Like how individuals treat their loved ones, Owners are always on the lookout for the “best” we can afford for their pet, said PFIAA (Pet Food Industry Association of Australia), which promotes standards of excellence in Australia’s pet food industry. So, what do owners need to put in their pet’s food bowls?
Answering this question involves “value proposition” and observing your pet’s reaction if it is enjoying its food or suffering from side effects. You’ll never know until you try, but the label you see on the packaging gives you a plethora of information to help you decide if that food is the “best” for your pet.
Pet Owners and Veterinary Professionals Have Different Perceptions On Pet Food Claims
The 2018 survey by the Association for Pet Obesity Prevention (APOP) involved 1,156 pet owners and 574 veterinary professionals from October 12 to December 21, 2018, cited by Cision, a public relations and earned media software firm and services provider. 40% of dog owners and 45% of cat owners agreed that grain-free diets are healthy unlike 13% of veterinary professionals who are dog owners and 15% who own cats. However, 36% of dog owners (18% veterinary professionals) and 35% of cat owners (14% veterinary professionals) did not know if grain-free diets are healthy.
Only 45% of pet owners and 22% of veterinary professionals believed that grain-free options were healthier a year prior to the survey. 27.7% of dog owners and 20.3% of veterinary professionals who owned dogs said low-glycemic foods were healthier for dogs. For 62.5% of dog owners and 41.4% of veterinary professionals, they answered “I don’t know,” suggesting that there is confusion about the health benefits of low-glycemic dog foods.
When asked which alternative proteins they would consider feeding their dog or cat, 55.2% of cat owners and 55.8% of dog owners cited clean meat, while 27.9% and 25.2% answered “Maybe,” respectively.
Cultured poultry was one of the most preferred alternative proteins among 23.8% cat and 25% dog of dog owners. Only 40.1% cats and 32.8% dog owners said “Maybe.” On the other hand, 82% of all cat owners and 78% of dog owners said they fed dry pet food “exclusively” or “most of the time.” 8% of cat owners and 4% of dog owners said they fed canned or moist foods “exclusively,” whereas 38% of cat and 14% of dog owners answered “most of the time.” “Corn and soy free” pet foods were influenced the purchasing decisions of 45% of pet owners and 10% of veterinary professionals. 42% of pet owners and 15% of veterinary professionals preferred “No by-products.”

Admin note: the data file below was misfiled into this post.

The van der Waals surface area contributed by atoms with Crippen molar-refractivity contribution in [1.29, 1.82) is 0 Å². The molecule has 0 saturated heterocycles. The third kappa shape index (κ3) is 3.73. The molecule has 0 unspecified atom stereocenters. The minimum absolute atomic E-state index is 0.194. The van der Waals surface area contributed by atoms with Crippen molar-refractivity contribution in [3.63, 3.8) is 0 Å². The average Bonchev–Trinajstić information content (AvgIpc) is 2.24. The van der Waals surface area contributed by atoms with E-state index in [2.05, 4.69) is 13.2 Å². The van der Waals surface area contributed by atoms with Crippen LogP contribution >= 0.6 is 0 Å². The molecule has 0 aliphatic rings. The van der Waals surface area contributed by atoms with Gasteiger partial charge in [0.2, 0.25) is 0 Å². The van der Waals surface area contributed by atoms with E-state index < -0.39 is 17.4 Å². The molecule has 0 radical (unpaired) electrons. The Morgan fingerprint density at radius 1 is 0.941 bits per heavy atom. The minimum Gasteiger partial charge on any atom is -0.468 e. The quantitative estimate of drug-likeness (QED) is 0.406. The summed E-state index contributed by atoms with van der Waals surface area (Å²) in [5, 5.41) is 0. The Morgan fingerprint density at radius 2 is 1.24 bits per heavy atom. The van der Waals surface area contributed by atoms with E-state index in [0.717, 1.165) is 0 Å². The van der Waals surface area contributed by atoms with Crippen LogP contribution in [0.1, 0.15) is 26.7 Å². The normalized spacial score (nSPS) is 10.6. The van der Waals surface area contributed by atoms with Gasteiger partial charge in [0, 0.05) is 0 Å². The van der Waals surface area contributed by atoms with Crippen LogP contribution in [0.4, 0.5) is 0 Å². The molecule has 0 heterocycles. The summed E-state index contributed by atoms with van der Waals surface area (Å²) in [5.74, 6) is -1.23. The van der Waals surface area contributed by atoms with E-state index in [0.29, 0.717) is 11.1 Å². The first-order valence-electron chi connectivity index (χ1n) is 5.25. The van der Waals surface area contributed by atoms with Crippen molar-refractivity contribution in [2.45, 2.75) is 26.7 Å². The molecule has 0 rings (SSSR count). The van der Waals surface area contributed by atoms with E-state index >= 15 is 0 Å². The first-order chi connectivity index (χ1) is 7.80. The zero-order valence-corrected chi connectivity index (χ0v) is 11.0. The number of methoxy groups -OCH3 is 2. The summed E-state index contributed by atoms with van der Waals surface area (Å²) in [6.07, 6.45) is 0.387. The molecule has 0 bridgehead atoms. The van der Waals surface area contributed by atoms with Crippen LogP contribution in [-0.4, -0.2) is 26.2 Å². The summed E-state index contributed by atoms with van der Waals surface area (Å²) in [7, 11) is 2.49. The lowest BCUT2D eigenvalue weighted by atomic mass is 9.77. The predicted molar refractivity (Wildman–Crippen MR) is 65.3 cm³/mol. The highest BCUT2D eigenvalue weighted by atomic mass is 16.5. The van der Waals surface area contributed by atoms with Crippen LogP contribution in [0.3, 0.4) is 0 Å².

Other labels that influenced the respondents were “Non-GMO” (6% of pet owners and only 5% of veterinary professionals), “organic” (29% and 5%), “Cage free chicken or eggs” (18% and 1%), and “Sourced and made in the U.S.A” (41% and 25%). “Manufacturer or employee discount” was rated highly by 36% of veterinary professionals (5% pet owners). Only 38% (24% pet owners) answered “None affect their purchase.”
Only 32% of pet owners and 13% of veterinary professionals rated “High protein” relatively well whereas a smaller proportion of respondents rated “Low-glycemic” (11% and 6%) and “Portion control packaging” (4% and <1%).
The Anatomy of Pet Food
1. Product Name
This can influence your decision-making process, and manufacturers often resort to using fancy names or other techniques to emphasize a certain feature of the product, stated the FDA (Food and Drug Administration), a federal agency of the US Department of Health and Human Services. Most owners purchase a product based on a specific ingredient. Hence, many product names incorporate the ingredient to highlight that it is included in the product.